Judging from the dark subject matter that has typified Abel “The Weeknd” Tesfaye’s catalogue to date–which includes rampant drug abuse,…

Judging from the dark subject matter that has typified Abel “The Weeknd” Tesfaye’s catalogue to date–which includes rampant drug abuse, his struggles as a homeless young-adult, and suicidal thoughts–few could have guessed that it would be his short stint with a former Disney Channel star that would leave him at his lowest. The Starboy crooner leaves little to speculation on his latest commercial release, My Dear Melancholy, a succinct six-song EP inarguably based on the fallout after his recent fling with pop star Selena Gomez. 

While The Weeknd’s anguish seems genuine and makes you feel for the guy, it’s impossible to ignore the glaring irony in his recent complaints, one, given Gomez’ goody-two-shoes persona, and even more so given the overtly misogynistic lyrics that Tesfaye is so well known for. Here are a few in case you need a reminder (no pun intended):

From the track “Party Monster” off of Starboy: “Woke up by a girl I don’t even know her name.”

From the smash hit “The Hills” off of the 2015 release Beauty Behind the Madness: “I only call you when it’s half past five, the only time I’d ever call you mine.”

Later on the same track, “I just fucked two bitches ‘fore I saw you.” 

Lastly, on the track “Reminder,” also off of Starboy: “When I travel ’round the globe, make a couple mil’ a show, and I come back to my city, I fuck every girl I know.” 

With that being said, musically, My Dear Melancholy is bone-chillingly beautiful. The Weeknd returns to his dark and cavernous House of Balloons roots on the project while still maintaining his newfound pop sensibilities. Rattling bass, slow, driving percussion, and subtle, haunting synths and keys cproductions. The production on most of My Dear Melancholy leaves room for Tesfaye’s vocals to take the driver’s seat, unlike that of the brighter and grandiose Starboy. From a lyrical standpoint, the EP is peppered with moving, weighty bars:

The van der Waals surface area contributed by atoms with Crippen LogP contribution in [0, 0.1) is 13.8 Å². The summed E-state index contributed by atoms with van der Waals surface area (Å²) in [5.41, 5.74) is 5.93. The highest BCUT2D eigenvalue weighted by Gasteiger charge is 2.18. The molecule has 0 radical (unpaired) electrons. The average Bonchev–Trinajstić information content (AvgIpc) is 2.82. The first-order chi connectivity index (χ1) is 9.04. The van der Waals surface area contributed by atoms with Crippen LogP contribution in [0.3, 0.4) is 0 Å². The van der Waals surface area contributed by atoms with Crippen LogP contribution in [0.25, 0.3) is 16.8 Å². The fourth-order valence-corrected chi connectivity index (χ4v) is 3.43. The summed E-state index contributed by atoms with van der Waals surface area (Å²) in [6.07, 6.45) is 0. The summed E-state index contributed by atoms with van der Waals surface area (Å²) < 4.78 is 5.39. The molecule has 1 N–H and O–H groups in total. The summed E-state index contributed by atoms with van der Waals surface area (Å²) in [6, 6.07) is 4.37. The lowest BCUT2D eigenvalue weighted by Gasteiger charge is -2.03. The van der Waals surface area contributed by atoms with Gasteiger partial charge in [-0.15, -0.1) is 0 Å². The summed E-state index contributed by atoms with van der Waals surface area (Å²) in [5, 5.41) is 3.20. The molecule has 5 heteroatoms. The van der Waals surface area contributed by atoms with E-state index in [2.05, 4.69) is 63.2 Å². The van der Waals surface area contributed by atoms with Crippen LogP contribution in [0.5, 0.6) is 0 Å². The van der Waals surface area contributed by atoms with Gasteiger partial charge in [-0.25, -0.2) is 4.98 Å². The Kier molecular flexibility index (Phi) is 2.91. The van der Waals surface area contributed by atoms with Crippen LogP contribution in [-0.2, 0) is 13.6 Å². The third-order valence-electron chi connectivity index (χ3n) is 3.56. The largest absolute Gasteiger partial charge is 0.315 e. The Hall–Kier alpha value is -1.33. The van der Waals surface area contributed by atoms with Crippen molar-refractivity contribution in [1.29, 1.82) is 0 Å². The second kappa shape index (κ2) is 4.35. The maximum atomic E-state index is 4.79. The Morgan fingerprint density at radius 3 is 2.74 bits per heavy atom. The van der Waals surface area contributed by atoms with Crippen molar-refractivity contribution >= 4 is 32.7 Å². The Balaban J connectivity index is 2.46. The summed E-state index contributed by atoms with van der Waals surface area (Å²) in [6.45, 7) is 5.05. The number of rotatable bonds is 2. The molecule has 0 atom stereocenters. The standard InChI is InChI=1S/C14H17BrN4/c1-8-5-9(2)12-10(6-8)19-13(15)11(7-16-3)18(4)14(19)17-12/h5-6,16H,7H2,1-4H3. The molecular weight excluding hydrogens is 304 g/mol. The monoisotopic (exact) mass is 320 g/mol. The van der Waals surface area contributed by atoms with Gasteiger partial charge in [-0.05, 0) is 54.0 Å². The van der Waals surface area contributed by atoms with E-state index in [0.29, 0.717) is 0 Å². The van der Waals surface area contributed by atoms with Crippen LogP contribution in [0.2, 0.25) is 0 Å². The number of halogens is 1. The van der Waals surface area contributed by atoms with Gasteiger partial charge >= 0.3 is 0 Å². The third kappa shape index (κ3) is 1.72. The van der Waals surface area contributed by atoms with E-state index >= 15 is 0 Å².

Off of “Wasted Times:” “I don’t wanna wake up if you ain’t laying next to me.”

Off of “Call Out My Name,” the opener: “I almost cut a piece of myself for your life,” a reference to Gomez’ recent search for a kidney donor

Tesfaye saves the best for last, providing the most melodically beautiful and lyrically clever portion of the EP on the closing track “Privilege,” as he repeats in a despondent, Vocoder-enhanced tone: “I got two red pills, to take the blues away.”

It is hard to deny the allure of much of The Weeknd’s work, regardless of lyrical content, due to the singer’s angelic voice and cutting-edge production. On My Dear Melancholy, Tesfaye achieves success from both a melodic and lyrical standpoint, substituting (for the most part) tales of apathetic sexual encounters for raw, vulnerable descriptions of his recent struggle with heartbreak. The Weeknd has finally found the middle ground between his groundbreaking, alt-R&B House of Balloons project and the poppy, Funk-infused Starboy. Lastly, to those Weeknd Stans worried about the Toronto star returning to normalcy, the singer explains on “Privilege:”